Winslow Homer

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Winslow Homer
Winslow Homer, (born February 24, 1836, Boston, Massachusetts, U.S.ódied September 29, 1910, Prouts Neck, Maine), American painter whose works, particularly those on marine subjects, are among the most powerful and expressive of late 19th-century American art. His mastery of sketching and watercolour lends to his oil paintings the invigorating spontaneity of direct observation from nature (e.g., in The Gulf Stream, 1899). His subjects, often deceptively simple on the surface, dealt in their most serious moments with the theme of human struggle within an indifferent universe.

Early life and work
Homer was born into an old New England family. When he was six, the family moved to Cambridge, Massachusetts, then a rural village, where he enjoyed a happy country childhood. His artistic inclinations were encouraged by his mother, an amateur painter. When he was 19, he was apprenticed to the lithographic firm of John Bufford in Boston. At first most of his work involved copying the designs of other artists, but within a few years he was submitting his own drawings for publication in such periodicals as Ballouís Pictorial and Harperís Weekly. In 1859 Homer moved from Boston to New York City to begin a career as a freelance illustrator. The following year he exhibited his first paintings at the National Academy of Design.

With the outbreak of the American Civil War, Homer made drawings at the front for Harperís, but, unlike most artist-correspondents, he dealt more often with views of everyday camp life than with scenes of battle. As the war dragged on, he concentrated increasingly on painting. In 1865 he was elected to the National Academy of Design. Admirably capturing the dominant national mood of reconciliation, his Prisoners from the Front (1866) was warmly received when exhibited at the academy shortly after the war ended.

Although Homerís studio was in New York City, the city was rarely his theme. During the warm months he traveled to Pennsylvania, the Hudson River valley, and New England, camping, hunting, fishing, and sketching. In 1866 he went to France for about a year. Although influenced by French naturalism, Japanese prints, and contemporary fashion illustration, his work after his return to America did not change markedly, except that his palette was generally somewhat brighter. Such early pictures as Long Branch, New Jersey (1869) and Snap the Whip (1872) depict happy scenes, the former of fashionable ladies promenading along the seashore and the latter of children frolicking in a meadow after school. In a few early pictures a disquieting note of human isolation is struck, premonitory of Homerís later, more powerful work.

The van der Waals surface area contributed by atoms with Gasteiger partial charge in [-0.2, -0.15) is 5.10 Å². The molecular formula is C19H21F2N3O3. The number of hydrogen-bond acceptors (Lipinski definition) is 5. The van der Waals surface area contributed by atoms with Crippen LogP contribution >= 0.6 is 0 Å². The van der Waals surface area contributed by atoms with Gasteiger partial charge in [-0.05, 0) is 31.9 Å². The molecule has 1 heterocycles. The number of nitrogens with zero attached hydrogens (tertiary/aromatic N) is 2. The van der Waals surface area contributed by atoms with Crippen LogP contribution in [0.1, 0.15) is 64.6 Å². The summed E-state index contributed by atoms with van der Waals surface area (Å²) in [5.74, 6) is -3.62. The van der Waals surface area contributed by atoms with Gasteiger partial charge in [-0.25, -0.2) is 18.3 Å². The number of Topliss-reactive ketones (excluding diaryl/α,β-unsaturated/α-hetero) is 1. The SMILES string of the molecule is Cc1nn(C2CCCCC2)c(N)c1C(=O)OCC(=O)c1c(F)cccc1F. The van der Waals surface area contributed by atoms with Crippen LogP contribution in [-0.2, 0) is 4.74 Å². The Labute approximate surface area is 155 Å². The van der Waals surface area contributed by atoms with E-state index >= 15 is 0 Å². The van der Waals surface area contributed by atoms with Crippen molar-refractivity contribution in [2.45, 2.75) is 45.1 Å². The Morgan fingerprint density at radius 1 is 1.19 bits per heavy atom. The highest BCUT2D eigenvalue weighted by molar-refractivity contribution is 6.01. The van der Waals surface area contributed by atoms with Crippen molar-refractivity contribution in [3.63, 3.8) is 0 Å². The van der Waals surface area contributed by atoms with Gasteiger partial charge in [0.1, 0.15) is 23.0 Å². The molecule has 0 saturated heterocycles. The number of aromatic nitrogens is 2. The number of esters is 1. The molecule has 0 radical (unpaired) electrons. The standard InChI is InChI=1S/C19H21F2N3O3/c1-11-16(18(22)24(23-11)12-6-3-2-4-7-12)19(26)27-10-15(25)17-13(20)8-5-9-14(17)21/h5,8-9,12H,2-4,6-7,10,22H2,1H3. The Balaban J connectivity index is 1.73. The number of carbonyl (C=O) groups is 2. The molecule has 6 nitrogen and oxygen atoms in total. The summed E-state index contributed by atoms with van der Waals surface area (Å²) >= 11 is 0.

Adoption of watercolour and artistic development
In 1873 Homer began to work in watercolour, which allowed him to make rapid, fresh observations of nature. In this demanding medium he explored and resolved new artistic problems, and his paintings of the next few years, such as Breezing Up (A Fair Wind) (1873Ė76), reflect the invigorating effect of watercolour.

Homer matured slowly as an artist, but his development was constant. With the passage of years his oil paintings became larger, his figures more solitary, his concern for naturalistic detail greater. He painted many women, increasingly as single figures, intimate, withdrawn, feminine. From the late 1870s Homer began to devote his summers exclusively to direct painting from nature in watercolour. Greater concern for atmospheric effects and reflected light added complexity to the images but at the same time enabled him to achieve greater pictorial unity.

Although Homer received some recognition during his early years, he had not had any real success by midcareer. By 1880 he began to show signs of increasing antisociality, deliberately shunning the company of other people. In 1881 he unexpectedly went to England, where he spent about two years sketching and painting in Tynemouth, a remote fishing port on the North Sea. There, at age 45, his period of greatest artistic growth began. He was intrigued by the life of the hardy fisherfolk of Tynemouth, who struggled against the sea to earn their livelihood, but he did not paint that struggle directly. He depicted instead the robust and courageous women of Tynemouth, who mended the nets, kept house, and waited for their men to return from the sea. The English coastal atmosphere posed a new and difficult artistic challenge, but Homer mastered the diffused light, limited in colour but infinitely varied in tone, in a series of subtle watercolours.


The move to Prouts Neck